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Jammu is a transition between plains of Punjab in south & the Himalayan range in north
"Nestled against the backdrop of the snow-capped Pir Panjal Mountains, the region of Jammu constitutes the southernmost unit of the state of Jammu & Kashmir. It forms part of the transition between the Himalayan range in the north and the dusty plains of Punjab in the south.".
Between these two extremities lie a series of scrub-covered hills, forested mountain ranges and river valleys, encompassing several microclimatic regions that extend from Kishtawar in the north-east to Akhnoor in the south-west, and the historic town of Poonch in the north-west to the borders of Kangra (HP) in the south-east. The Shivalik hills cut across the area from the east to the west while the rivers Ravi, Tawi and Chenab cut their way through the region.
Physically, the region of Jammu is not homogenous. It is broadly divisible into three discernible zones determined by the terrain condition and the geo-climatic environment.
The southern-most of these is the ‘Outer Plains’ zone comprising the skirt of level lands in Jammu and Kathua districts which merge into the plains of Punjab. Toward its north and north-east rises the ‘Outer Hills’ zone attaining heights of 2000 to 4000 ft above mean sea level. Basohli, Reasi and better parts of Rajouri district fall in this zone. The landscape here shows open scrubs that gradually thicken from low scrub to taller trees of acacias, rhododendrons, cacti, etc. Above this zone, the terrain becomes acute in incline, the vegetal cover rich and the climatic conditions increasingly salubrious.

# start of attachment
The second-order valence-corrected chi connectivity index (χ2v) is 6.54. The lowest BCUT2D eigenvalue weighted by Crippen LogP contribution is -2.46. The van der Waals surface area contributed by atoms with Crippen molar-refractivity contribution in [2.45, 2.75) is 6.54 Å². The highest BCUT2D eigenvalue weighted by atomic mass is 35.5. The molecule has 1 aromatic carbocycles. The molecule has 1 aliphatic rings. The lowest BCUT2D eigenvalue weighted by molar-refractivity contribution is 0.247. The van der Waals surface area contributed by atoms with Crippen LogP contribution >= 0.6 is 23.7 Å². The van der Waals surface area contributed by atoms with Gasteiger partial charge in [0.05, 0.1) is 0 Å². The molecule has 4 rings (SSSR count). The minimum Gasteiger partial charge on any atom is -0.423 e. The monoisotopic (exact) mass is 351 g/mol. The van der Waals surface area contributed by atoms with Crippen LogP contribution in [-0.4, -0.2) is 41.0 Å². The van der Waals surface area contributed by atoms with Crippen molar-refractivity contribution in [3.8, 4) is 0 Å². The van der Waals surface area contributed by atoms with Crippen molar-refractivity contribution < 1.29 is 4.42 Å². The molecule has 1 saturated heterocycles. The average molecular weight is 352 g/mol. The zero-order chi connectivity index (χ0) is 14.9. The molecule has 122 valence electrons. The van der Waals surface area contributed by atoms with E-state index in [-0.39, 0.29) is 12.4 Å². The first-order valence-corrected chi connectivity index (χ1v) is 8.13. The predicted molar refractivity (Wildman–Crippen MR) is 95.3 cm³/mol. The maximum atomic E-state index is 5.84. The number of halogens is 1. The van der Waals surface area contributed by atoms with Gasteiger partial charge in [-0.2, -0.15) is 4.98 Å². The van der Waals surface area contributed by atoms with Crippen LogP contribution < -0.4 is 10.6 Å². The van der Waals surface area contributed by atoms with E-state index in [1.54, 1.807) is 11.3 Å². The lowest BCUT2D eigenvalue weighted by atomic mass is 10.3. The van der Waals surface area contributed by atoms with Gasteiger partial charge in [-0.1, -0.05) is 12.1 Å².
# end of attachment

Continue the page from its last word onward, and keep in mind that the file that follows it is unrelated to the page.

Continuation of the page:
This is the region of the Middle Himalayas comprising several upland valleys of great natural beauty such as Kishtwar, Bhaderwah, Poonch and higher parts of Rajouri district. The average altitude of this zone ranges from 8000 to 10,000 ft. The mountains here are covered with thick forests of oak and chestnut, and higher up with deodar and pine. The majestic Chenab drains this beautiful landscape, carving spectacular gorges in its long and serpentine course.
Beyond and above the middle Himalayas lies the Pir Panjal Range which separates Jammu province from the Kashmir Valley. And in the extreme north-east rises the Great Himalayan Range itself, which forms a natural barrier between the Kishtwar region of Jammu and the Suru-Zanskar area of the Ladakh region. In its south-east to north-west sweeping arc, the Great Himalayan Wall soars to a maximum height of 7,135 m in the Nun-Kun massif, while dipping to 3,505 m at Zoji-la. Between these two extremities, this mighty range rises into dozens of perpetually snow-capped peaks and depresses into several passes connecting the two contrasting environments on its north and south.
The city of Jammu, the winter capital of the state, is the epicentre of all socio-economic activities in the Jammu region. It is also the base for visiting various centres of tourist and pilgrimage interest in which the region abounds.
|Rainfall||107 cms (July to September)|
|Best Season||September to April.|
|Population||6,98,674 (as per Census 2001)|
|Spoken Languages||Dogri, Hindi, Punjabi, Urdu and English|
Culture - Jammu region is home to several ethnic communities which follow traditional life-styles with distinctive cultures of their own. Among these communities, the Dogras constitute the dominant group. They are mainly concentrated in the outer hill and outer plain zones covering Kathua, Udhampur and Jammu districts and the lower parts of Rajouri district. A martial community by tradition, their folklore centres on eulogies for war heroes, both legendary and historical. Even the region’s architectural heritage, comprising elaborate castles and hilltop fortifications that are visible everywhere, bespeak the community' s long-drawn preoccupation with battles and ruling of distant lands. Yet the region’s history is not completely bereft of traditions of art and culture. Thus, while the troops fought battles in distant areas, the royalty and the nobility nurtured art and culture. The Pahari miniature paintings that have justly become famous throughout India, are the finest examples of their artistic achievements.
The second largest ethnic group of the region is formed by the Gujjars, a semi-nomadic people living along the hill slopes of Doda and Rajouri districts while in Poonch they also dominate the main valleys. Some of them have settled down to agriculture, but the majority are primarily herdsmen. They cultivate maize along the slopes of the mountains, but only as a secondary occupation.